Rural Kentucky County Rejects Massive Corporate Development Scheme

After rebuffing a proposal that would land Lockheed Martin, and 3,500 new jobs, its safe to say that Bourbon County, Kentucky probably isn't bidding on the second Amazon headquarters either.
December 21, 2017, 10am PST | James Brasuell | @CasualBrasuell
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Bridget Calip

Tom Elbin offers perspective on a decision by Bourbon County, Kentucky, refusing a deal to bring Lockheed Martin to a military industrial park called Bluegrass Station: "Offered a deal that could have created 3,500 good jobs but ruined the beloved rural character of a corner of Bourbon County, Fiscal Court members did a remarkable thing in this money-obsessed age: They said no."

"With their unanimous action, magistrates struck a blow against corporate welfare," adds Elfin. "They also set the stage for a conversation many Kentucky counties need to have: How can they grow and prosper in the 21st century without losing their identity, sacrificing their quality of life and selling their soul to multinational corporations that are here today but may be gone tomorrow?"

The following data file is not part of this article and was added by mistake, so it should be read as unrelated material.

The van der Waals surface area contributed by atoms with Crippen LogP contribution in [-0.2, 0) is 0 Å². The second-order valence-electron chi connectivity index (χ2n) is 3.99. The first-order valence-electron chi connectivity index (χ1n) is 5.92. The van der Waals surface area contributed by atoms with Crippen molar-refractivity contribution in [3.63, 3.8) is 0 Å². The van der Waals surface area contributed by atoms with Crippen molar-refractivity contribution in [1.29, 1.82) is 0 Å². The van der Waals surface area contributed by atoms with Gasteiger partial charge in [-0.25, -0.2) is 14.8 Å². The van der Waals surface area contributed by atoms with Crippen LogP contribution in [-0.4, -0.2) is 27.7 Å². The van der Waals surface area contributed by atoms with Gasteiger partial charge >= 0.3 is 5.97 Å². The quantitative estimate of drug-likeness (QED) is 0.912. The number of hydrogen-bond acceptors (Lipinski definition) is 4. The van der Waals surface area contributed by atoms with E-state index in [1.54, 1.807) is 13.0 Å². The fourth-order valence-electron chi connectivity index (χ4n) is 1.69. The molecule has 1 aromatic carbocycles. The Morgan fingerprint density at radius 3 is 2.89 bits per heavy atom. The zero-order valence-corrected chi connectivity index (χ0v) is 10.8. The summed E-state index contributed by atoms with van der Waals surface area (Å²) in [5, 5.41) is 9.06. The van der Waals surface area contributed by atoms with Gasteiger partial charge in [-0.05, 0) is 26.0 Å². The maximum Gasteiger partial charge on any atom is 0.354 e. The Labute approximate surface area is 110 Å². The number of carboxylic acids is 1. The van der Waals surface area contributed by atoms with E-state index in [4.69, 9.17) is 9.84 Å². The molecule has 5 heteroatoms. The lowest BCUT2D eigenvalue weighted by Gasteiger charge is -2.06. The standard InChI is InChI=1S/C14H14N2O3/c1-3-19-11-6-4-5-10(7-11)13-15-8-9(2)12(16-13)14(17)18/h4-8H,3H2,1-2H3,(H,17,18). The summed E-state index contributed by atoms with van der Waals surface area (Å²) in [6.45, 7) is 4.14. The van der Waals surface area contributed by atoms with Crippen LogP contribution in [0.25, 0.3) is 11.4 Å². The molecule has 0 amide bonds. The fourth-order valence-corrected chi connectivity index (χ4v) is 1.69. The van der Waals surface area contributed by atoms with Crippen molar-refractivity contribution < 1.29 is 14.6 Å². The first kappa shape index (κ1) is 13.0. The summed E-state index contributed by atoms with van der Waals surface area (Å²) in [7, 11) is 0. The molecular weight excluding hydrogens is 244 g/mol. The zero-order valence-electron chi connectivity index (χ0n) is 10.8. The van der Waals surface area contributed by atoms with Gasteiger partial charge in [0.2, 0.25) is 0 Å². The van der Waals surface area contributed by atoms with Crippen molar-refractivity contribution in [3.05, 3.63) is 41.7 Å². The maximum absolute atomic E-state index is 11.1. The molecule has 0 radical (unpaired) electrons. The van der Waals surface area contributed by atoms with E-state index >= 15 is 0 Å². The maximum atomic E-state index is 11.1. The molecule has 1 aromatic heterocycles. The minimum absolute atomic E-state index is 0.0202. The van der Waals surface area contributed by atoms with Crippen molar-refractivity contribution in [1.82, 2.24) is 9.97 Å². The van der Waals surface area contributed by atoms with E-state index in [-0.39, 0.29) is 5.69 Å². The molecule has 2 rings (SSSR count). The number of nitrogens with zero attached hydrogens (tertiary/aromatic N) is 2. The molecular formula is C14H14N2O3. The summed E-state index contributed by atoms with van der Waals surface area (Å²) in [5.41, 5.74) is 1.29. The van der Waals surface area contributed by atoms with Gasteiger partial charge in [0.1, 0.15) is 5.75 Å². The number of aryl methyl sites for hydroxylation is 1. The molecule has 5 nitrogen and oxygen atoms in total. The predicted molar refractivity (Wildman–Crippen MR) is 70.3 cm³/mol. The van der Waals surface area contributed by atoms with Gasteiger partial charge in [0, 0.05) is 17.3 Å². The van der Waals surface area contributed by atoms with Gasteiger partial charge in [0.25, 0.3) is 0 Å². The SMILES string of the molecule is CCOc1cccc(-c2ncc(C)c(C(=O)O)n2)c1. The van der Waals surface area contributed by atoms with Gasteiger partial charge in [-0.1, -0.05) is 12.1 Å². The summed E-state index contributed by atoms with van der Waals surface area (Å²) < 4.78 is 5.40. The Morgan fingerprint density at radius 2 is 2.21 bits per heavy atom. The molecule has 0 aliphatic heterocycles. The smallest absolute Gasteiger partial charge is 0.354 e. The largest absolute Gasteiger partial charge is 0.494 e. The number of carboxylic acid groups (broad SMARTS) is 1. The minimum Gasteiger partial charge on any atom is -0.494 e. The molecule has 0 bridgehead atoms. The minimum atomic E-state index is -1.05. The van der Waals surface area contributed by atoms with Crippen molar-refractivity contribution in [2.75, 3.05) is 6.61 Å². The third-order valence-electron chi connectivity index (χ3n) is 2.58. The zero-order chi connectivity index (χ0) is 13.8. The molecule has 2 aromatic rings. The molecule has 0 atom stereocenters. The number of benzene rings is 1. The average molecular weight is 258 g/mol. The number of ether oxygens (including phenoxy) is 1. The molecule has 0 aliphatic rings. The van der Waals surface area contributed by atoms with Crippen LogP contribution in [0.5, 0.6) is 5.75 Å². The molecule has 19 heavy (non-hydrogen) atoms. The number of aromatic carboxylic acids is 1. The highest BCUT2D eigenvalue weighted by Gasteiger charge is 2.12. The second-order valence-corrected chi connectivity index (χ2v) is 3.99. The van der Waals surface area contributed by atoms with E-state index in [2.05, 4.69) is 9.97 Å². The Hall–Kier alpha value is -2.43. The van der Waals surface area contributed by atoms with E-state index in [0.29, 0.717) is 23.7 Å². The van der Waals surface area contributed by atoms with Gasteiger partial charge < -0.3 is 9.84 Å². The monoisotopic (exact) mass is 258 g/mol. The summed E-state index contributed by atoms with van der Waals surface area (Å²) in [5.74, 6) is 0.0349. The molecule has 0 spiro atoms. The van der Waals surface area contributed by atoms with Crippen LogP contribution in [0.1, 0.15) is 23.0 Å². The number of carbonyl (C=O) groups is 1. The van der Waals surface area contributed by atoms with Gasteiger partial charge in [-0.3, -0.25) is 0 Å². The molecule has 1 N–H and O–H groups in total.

The deal depended on Bourbon County buying 2,500 acres of land, likely through condemnation, and building an industrial park including hangars and runways for aircraft. Lockheed Martin promised to add 350 jobs by 2020, but the goal was to add as many as 3,500 other jobs to the proposed site, called Bluegrass Station.

Elbin provides background on the political opposition that rose to successfully oppose the plan, and notes Lockheed Martin's status as a "king of corporate welfare" in the state, pulling $1 billion in state and local incentives in recent years.

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Published on Friday, December 15, 2017 in Lexington Herald Leader
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